A sharp, verbal reprimand if he should try to nose around the garbage can will soon teach him not to disturb it. Your new greyhound has not been taught proper manners yet when it comes to food on the counter.
You can help matters by not leaving any type of food on the counter that might tempt your greyhound, or if you must leave food set out, set it back from the front of the counter. A nose on a hot pot on the stove can cause real difficulties for you and your greyhound.
If your greyhound figures out the couch all by himself, and lounges on it while you aren’t home, then take an old blanket and cover the spot he’s chosen prior to leaving the house. They may dig in their bed to plump it, or they will work a blanket into a pile to create the most comfy spot to rest.
A greyhound’s diet at the track consisted of 6-8 cups of quality dry meal/kibble, with 1-2 lb. In retirement, as a house pet, your new greyhound won’t need that volume of food nor the added meat.
Your greyhound may load his mouth up with kibble, go into another room, drop it and then eat it in privacy. He’ll eventually realize the food is his, and eat where you place his bowl.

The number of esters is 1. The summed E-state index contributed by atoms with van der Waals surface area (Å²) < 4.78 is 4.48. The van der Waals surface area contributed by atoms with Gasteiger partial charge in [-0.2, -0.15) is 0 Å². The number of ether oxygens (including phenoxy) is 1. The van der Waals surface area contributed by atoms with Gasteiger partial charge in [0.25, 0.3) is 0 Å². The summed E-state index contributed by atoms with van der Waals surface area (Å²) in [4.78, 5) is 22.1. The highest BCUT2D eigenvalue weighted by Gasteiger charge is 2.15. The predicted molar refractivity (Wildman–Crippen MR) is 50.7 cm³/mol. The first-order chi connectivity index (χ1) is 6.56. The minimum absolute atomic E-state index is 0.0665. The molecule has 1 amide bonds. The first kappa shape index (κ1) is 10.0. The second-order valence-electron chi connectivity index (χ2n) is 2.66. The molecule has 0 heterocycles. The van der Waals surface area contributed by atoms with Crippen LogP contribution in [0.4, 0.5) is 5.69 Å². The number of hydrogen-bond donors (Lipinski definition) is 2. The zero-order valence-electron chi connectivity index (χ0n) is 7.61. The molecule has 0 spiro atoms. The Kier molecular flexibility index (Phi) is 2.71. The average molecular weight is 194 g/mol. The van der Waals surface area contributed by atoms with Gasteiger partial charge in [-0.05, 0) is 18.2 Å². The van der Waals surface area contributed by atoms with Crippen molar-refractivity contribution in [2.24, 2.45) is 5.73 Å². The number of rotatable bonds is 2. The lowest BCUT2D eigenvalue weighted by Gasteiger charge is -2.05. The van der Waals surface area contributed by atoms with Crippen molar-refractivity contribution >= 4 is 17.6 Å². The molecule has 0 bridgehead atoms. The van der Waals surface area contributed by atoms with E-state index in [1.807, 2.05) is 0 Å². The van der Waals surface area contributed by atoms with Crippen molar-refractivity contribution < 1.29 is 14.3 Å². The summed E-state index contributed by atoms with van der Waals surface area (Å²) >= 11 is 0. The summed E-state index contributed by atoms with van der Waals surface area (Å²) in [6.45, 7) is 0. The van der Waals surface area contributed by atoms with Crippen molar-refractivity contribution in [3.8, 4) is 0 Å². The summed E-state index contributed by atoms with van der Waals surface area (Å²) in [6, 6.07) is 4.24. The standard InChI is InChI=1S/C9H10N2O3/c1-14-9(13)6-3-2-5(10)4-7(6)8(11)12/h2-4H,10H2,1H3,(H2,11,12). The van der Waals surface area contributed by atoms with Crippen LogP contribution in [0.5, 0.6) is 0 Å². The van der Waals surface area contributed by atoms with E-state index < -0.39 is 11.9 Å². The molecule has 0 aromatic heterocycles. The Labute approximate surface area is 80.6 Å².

No matter what you choose to feed your greyhound please make sure that it is a high-quality kibble (Nature’s Recipe, Nutro-Max, Sensible Choice, etc.) Grocery stores carry lower grade foods that use wheat flours and corn as a filler.
Like most sight hounds, greyhounds have sensitive digestive systems that respond to changes in their diet with diarrhea. Table food may contain salt, grease, or seasonings that may upset your dog’s stomach.
It’s simply not worth taking the chance to “treat” your greyhound only to have it get sick. Most greyhound owners feed their grass twice a day, totaling about 4-6 cups of kibble.
You may need to modify the amount after the first few weeks according to your dog’s activity level, age, and size. You can buy the feeding platforms, or just invert buckets or a box and put your dog’s bowls on them.